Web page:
The human figure is a recurrent and central concern in Brickel’s practice, providing a means to examine the contemporary status of the self, the other, and how the two may exist together.
The outlook is dark and brooding. Lethargy, alienation, and isolation characterize his scenes and the figures that populate them. They gaze away from the center toward the edge of the picture plane, longing for someone beyond the immediate companion and for somewhere beyond a cramped surroundings. There is always a physical relationship at play, but emotionally his figures feel absent and withheld from each other and themselves. Heads are turned to the side, presented in profile in a powerful evocation of interiority, self-possession, an intellectual and emotional wrangling. Combined with the warped, contorted bodies the artist’s works stand like secularized, solipsistic visions of Jacob wrestling with the angel.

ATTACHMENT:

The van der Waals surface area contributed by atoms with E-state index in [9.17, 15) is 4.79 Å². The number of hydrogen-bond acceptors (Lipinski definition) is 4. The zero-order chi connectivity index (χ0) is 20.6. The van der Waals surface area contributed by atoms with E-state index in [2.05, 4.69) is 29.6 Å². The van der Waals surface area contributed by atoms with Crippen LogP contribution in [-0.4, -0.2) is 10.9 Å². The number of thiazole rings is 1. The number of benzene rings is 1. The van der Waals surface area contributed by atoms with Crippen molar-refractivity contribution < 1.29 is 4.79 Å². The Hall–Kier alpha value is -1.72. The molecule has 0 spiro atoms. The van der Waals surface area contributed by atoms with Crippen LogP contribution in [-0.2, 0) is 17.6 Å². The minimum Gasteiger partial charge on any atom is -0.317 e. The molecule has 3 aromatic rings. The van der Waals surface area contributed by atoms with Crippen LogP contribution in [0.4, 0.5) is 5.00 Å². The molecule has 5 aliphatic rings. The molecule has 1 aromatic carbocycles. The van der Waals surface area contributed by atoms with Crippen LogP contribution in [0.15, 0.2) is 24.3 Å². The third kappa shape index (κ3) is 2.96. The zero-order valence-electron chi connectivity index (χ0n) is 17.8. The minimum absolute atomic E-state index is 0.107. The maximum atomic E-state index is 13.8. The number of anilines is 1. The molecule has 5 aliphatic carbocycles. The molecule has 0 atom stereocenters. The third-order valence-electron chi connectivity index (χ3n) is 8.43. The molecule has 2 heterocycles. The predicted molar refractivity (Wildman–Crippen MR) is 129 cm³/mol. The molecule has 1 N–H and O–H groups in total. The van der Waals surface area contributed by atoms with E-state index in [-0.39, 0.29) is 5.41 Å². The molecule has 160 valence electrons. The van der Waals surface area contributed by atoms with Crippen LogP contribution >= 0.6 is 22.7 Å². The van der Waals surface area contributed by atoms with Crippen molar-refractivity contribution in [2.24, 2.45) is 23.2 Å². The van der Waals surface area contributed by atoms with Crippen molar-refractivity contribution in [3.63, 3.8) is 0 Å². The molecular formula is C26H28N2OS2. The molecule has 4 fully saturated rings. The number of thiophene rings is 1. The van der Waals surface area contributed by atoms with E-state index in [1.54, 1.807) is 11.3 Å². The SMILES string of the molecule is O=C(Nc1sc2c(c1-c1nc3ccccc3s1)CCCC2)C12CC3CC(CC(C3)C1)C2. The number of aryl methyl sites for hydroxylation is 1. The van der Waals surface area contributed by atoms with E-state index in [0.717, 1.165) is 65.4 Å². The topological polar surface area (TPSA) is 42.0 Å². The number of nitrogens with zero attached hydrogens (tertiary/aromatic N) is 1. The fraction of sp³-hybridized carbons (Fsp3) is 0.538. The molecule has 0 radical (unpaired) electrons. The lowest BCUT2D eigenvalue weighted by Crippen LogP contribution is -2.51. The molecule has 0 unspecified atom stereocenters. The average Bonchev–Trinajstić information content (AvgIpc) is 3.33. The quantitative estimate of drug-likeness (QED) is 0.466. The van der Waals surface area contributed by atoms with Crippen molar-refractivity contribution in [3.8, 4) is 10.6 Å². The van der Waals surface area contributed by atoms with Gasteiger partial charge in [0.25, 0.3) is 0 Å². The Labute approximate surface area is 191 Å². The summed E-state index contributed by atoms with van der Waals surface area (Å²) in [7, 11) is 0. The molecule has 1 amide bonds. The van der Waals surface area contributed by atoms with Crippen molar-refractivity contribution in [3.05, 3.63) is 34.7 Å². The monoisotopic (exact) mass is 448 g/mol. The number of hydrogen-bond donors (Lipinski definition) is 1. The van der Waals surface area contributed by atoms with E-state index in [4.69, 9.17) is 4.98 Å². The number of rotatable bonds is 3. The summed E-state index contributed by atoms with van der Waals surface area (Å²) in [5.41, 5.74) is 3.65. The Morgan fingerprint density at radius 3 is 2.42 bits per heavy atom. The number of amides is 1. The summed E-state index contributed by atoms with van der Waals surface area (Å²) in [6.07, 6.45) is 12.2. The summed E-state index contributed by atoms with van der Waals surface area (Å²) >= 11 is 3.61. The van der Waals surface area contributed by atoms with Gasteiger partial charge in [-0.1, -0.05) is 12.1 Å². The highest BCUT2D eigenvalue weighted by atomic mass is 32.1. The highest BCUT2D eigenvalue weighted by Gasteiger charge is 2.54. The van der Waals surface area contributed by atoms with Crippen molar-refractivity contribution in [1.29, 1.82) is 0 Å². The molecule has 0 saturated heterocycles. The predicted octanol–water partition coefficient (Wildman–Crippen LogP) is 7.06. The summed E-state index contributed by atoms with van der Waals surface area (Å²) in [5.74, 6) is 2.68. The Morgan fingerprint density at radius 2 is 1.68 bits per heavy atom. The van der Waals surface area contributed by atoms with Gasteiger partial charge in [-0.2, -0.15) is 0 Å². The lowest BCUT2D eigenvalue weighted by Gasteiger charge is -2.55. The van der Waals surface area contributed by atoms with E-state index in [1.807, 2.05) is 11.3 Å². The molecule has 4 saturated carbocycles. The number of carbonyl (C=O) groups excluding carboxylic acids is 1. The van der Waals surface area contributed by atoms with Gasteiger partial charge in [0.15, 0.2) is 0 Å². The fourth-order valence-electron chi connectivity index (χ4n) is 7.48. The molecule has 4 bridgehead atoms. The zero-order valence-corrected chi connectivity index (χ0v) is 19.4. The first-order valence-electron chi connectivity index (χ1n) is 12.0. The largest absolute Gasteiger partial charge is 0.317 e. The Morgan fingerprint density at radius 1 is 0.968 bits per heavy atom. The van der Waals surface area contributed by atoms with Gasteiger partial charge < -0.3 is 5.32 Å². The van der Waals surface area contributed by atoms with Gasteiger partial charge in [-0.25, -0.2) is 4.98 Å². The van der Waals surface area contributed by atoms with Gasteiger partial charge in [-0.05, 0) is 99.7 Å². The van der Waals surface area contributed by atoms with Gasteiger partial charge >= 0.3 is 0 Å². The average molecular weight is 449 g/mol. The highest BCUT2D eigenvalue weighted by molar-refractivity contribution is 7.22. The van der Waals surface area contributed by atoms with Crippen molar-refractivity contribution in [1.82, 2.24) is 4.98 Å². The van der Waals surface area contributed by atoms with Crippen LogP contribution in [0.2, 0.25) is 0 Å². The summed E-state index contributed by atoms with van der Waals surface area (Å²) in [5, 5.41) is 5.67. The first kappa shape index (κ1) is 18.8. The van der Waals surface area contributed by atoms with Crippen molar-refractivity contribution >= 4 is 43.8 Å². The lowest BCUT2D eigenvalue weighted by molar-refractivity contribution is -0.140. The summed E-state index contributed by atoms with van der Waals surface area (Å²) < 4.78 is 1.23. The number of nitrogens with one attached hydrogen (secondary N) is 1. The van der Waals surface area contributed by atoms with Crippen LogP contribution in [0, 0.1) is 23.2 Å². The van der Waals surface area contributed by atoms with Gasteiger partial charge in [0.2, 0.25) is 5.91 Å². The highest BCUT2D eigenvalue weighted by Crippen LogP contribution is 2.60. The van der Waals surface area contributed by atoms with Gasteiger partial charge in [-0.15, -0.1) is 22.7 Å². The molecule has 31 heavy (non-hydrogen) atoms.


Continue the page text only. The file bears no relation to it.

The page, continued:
Nevertheless Brickel offers a lusciousness and delicacy within his work that expresses a deep care for and a joy in making. From the highly articulated hands and feet, to the contoured faces, harsh eyes, and muscular bodies, the figures have an allure that makes a viewer want to care in kind. Like Michelangelo’s David, a significant presence exists elsewhere: off-camera, off-screen, off-paper, just out of frame. And as in that work, here human hands are larger than normal hands, anatomically incorrect. Their large fingers stretch beyond normalcy, yearning for human touch.
Backgrounds remain vague, suggestive, rather than definitive and explicit. The suggestion of an interior space lends both a breadth and uncertainty to the work. This could be you, this could be your neighbor, this could be anyone. Against solid-colored walls, the artist demonstrates a careful attention to the patterns of fabrics and the textured gradations of light on upholstery.